“The Felix M. Warburg mansion, one of the finest representatives of its style and of its era surviving in New York, is an eloquent reminder of the initial development of Fifth Avenue as a street of grand mansions and town houses, a testimony to the architectural elegance of an entire age as well as to the talents of an individual architect. Moreover, its current use as the Jewish Museum is a fitting tribute to the original owner and his family – to their beliefs, ideals, and traditions…The mansion itself is a tangible reminder of one facet of Jewish life in American history, and as such is one of the museum’s more important treasures.” 6
The Warburg Mansion has housed the Jewish Museum since 1947. In 1981 the New York City Landmarks Preservation Commission designated landmark status on the mansion.
1980: Landmark designation of the Warburg Mansion is brought up at a LPC hearing but the Jewish Museum requests to defer action
1981: Plans are revealed to construct a residential tower next to the mansion neighborhood action, led by Genie Rice at the Willard Straight Block Association, gathers over 900 signatures on a petition against the tower
November 1981: The Warburg Mansion is designated a New York City Landmark
1982: Alliance to Preserve the Warburg Mansion brings together seven block associations and over 70 individuals to collect more than 4,000 signatures against the construction of a tower
April 1982: The Board of Estimate upholds the building's landmark status, but in a compromise allows a modified construction plan for a tower
1988: New construction plan for museum addition scraps plans for tower and opts to expand with Kevin Roche’s seven-story design using the mansion’s Gothic Revival style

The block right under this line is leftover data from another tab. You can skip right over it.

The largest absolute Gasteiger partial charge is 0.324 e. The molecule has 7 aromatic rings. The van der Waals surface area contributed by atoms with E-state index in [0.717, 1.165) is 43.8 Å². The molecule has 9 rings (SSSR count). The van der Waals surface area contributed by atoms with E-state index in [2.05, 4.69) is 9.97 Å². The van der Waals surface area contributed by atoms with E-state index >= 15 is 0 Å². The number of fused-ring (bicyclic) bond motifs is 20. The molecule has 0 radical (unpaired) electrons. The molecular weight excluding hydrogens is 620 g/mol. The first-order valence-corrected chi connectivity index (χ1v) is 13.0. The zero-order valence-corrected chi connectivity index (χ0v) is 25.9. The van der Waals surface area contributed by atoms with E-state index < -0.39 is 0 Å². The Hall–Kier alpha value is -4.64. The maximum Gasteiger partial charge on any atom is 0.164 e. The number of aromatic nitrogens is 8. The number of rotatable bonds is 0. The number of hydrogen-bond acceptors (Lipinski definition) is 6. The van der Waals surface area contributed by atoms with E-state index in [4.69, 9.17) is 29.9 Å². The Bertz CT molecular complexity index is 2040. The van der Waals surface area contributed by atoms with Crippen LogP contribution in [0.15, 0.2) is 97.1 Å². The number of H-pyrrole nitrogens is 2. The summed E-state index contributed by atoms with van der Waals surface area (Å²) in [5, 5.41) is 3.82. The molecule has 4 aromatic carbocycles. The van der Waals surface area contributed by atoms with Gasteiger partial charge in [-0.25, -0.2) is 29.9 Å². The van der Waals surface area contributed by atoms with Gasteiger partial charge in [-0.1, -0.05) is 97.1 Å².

Major changes to the mansion began in 1962 with the construction of the List Building on an adjoining lot on Fifth Avenue, providing much-needed space for the museum. The three-story building, with its modern design by Samuel Glazer, shifted the entrance from the original impressive 92 nd Street entry to one on Fifth Avenue. 7
Less than a decade later in 1970, the Jewish Museum successfully opposed landmark designation by the New York City Landmarks Preservation Commission (LPC), not wishing to limit their ability to fully utilize the property. 8 But in 1980 landmark designation came up again at a LPC hearing, and the Jewish Museum requested to defer action. 9 The Jewish Theological Seminary of America, the owner of the property, opposed landmark status for the building as it would impede with their plan to construct a residential tower in the place of the List Building. By April 1981 neighbors began to organize against the development of the proposed tower, which would alter the character of the neighborhood the Willard Straight Block Association appointed Genie Rice as its representative in the campaign to secure landmark status for the mansion. Despite the success of “Dear Neighbor” letters that brought in more than 900 signatures as well as attendance at Community Board meetings, the Board voted against recommending landmark status in June. 10